I have a feeling it’s not, because ¬¬P → P is not provable. If it is, I’m not sure what kind of reductio I’d need to negate ¬(¬¬P → P). I believe a textbook somewhere said it was provable in intuitionistic logic, so am I missing something or is the textbook wrong?
I’ve heard that some axioms, such as “all functions are continuous” or “all functions are computable”, are compatible with intuitionistic type theories but not their classical equivalents. But if they aren’t compatible with LEM, shouldn’t that mean they prove not LEM? But not LEM means not (A or not A) which in particular implies not […]
I am trying to understand what’s wrong with the following logic related to “multiple conditioning.” Why is the probability of [(A given B) given C] not the same as the probability of [A given (B and C)] ? I know it’s not true, but only because numbers disagree. I am having a hard time parsing […]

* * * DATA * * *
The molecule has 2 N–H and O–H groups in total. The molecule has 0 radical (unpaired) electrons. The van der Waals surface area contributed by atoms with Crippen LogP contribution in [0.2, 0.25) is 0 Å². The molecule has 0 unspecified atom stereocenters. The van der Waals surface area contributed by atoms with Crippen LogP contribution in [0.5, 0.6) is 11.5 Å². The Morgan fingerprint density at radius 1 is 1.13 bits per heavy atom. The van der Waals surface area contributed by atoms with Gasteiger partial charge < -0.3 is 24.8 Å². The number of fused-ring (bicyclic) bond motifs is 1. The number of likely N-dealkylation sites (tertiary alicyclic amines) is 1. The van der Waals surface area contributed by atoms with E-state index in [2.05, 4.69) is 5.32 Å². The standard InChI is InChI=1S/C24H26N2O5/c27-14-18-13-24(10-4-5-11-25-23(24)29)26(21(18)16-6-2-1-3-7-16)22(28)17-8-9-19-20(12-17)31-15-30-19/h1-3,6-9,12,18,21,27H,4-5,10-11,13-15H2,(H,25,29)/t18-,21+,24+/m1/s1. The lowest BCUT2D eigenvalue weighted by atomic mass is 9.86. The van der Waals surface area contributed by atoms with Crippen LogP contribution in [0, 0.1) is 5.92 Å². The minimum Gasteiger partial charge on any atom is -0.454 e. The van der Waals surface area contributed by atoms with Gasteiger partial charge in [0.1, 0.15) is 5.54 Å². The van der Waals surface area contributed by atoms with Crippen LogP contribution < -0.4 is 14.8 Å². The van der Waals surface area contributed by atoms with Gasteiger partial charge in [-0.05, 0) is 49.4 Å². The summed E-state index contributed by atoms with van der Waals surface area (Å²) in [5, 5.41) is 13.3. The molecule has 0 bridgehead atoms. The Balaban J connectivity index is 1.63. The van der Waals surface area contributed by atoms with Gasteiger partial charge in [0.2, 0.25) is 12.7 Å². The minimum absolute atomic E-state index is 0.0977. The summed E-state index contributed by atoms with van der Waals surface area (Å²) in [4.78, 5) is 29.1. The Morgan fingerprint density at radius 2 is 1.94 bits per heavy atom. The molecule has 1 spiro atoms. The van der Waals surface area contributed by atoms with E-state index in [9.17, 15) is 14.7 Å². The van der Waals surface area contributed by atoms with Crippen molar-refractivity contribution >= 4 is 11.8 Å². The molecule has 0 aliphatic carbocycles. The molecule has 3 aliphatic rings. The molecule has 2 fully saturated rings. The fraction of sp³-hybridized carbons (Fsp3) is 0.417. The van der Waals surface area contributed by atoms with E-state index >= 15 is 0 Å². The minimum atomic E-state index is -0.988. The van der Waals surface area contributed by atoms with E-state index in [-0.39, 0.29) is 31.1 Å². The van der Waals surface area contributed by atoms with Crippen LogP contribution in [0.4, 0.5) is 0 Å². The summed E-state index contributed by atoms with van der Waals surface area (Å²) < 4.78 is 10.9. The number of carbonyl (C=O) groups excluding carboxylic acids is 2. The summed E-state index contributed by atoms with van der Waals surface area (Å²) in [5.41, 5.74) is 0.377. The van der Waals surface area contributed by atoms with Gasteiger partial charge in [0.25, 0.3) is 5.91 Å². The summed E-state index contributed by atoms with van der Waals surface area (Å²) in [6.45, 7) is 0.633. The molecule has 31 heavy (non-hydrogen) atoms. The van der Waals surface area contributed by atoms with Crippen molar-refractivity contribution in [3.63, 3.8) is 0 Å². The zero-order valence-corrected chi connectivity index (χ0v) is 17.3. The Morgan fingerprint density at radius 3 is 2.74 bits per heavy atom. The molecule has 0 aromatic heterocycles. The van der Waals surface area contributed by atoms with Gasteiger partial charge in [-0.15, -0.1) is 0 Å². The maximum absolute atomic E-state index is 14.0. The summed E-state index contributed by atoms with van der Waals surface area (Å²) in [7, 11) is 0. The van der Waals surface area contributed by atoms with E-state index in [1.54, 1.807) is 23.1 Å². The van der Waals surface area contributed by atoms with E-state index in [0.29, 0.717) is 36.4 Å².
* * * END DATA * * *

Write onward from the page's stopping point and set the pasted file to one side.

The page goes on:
Several times in my studies, I’ve come across Hilbert-style proof systems for various systems of logic, and when an author says, “Theorem: $\varphi$ is provable in system $\cal H$,” or “Theorem: the following axiomatizations of $\cal H$ are equivalent: …,” I usually just take the author’s word as an oracle instead of actually trying to […]
I just came across this statement when I was lecturing a student on math and strictly speaking I used: Assuming that the value of $x$ equals <something>, … One of my students just rose and asked me: Why do we assume so much in math? Is math really built on assumptions? I couldn’t answer him, […]